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IFT Notes for Level I CFA® Program

R27 Introduction to Corporate Governance and Other ESG Considerations

Part 3


6. Company Board and Committees

In this section, we look at the functions and responsibilities of a company’s board of directors.

6.1   Composition of the Board of Directors  

There is no standard structure or composition for the board of a company. It varies by company size, complexity of operations, and geography. Some common board structures are discussed below:

  • One-tier structure: It is a mix of executive (internal) and non-executive (external) directors.
  • Two-tier structure: Consists of two tiers, a supervisory board and a management board. Members serving on one board are generally restricted from serving on other board, or there is a limit on members that can serve on both boards.
  • CEO Duality: CEO duality is when the CEO also serves as the chairperson. The roles are usually kept separate in most countries to maintain independence. If there is no CEO duality, then, as an alternative, a lead independent director is appointed to oversee the functioning of independent directors.

Staggered board is a commonly followed practice where directors are divided into three groups and elected into office in consecutive years, so that all of them are not replaced simultaneously.

6.2   Functions and Responsibilities of the Board

Two primary responsibilities of the board are:

  • Duty of care: Requires board members to act on a fully informed basis, in good faith, with due diligence and care.
  • Duty of loyalty: A board member must act in the best interests of the company and shareholders, and not act in their own self-interest.

Other responsibilities of the board are as follows:

  • Guides and approves the company’s strategic direction.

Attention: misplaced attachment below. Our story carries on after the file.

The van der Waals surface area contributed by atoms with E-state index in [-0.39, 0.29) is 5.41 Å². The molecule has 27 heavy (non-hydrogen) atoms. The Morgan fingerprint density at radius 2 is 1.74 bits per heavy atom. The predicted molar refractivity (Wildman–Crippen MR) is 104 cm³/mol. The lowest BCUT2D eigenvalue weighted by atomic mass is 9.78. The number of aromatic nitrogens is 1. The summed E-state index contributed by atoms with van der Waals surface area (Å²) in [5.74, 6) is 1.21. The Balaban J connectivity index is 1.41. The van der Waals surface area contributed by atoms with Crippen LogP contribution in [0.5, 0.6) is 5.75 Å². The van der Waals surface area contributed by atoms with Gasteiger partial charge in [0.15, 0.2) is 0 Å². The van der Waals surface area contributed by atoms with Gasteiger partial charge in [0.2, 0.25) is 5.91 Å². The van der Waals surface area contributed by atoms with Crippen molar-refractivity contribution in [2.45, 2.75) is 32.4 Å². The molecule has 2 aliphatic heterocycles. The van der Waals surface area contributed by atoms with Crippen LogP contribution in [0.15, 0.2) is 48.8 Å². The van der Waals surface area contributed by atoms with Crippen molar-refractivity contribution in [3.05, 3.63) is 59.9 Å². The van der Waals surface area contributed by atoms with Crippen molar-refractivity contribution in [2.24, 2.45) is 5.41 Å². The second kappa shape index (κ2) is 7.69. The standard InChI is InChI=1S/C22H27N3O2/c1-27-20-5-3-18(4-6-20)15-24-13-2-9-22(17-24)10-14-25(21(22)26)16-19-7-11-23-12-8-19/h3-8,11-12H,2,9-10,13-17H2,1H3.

• Evaluates the performance of senior executives.
  • Ensures effectiveness of audit and control systems.
  • Ensures that an appropriate enterprise risk management system is in place.
  • Reviews proposals for corporate transactions and changes.

6.3    Board of Directors Committees

The board of directors delegates specific functions to individual committees that, in turn, report to the board on a regular basis. The number of committees and their composition may vary based on jurisdiction and industry. Some committees such as the audit is a regulatory requirement in most jurisdictions.

Audit Committee

The functions of the audit committee are as follows:

  • Oversee the audit and control systems.
  • Monitor the financial reporting process.
  • Supervise the internal audit function.
  • Appoint the independent external auditor.

Governance Committee

The functions of the governance committee are as follows:

  • Develop and oversee implementation of good corporate governance policies and a code of ethics.
  • Periodically review and update the policies for any regulatory changes.
  • Ensure compliance of the policies.

Remuneration or Compensation Committee

The functions of the remuneration committee are as follows:

  • Develop remuneration policies for directors and executives, and present them to the board for approval.
  • Set performance criteria for managers and evaluate their performance.
  • Oversee implementation of employee benefit plans, pension plans, and retirement plans.

Nomination Committee

The functions of the nomination committee are as follows:

  • Identify and recommend qualified candidates who can serve as directors.
  • Establish nomination procedures and policies to keep the board independent as per good-governance principles.

Risk Committee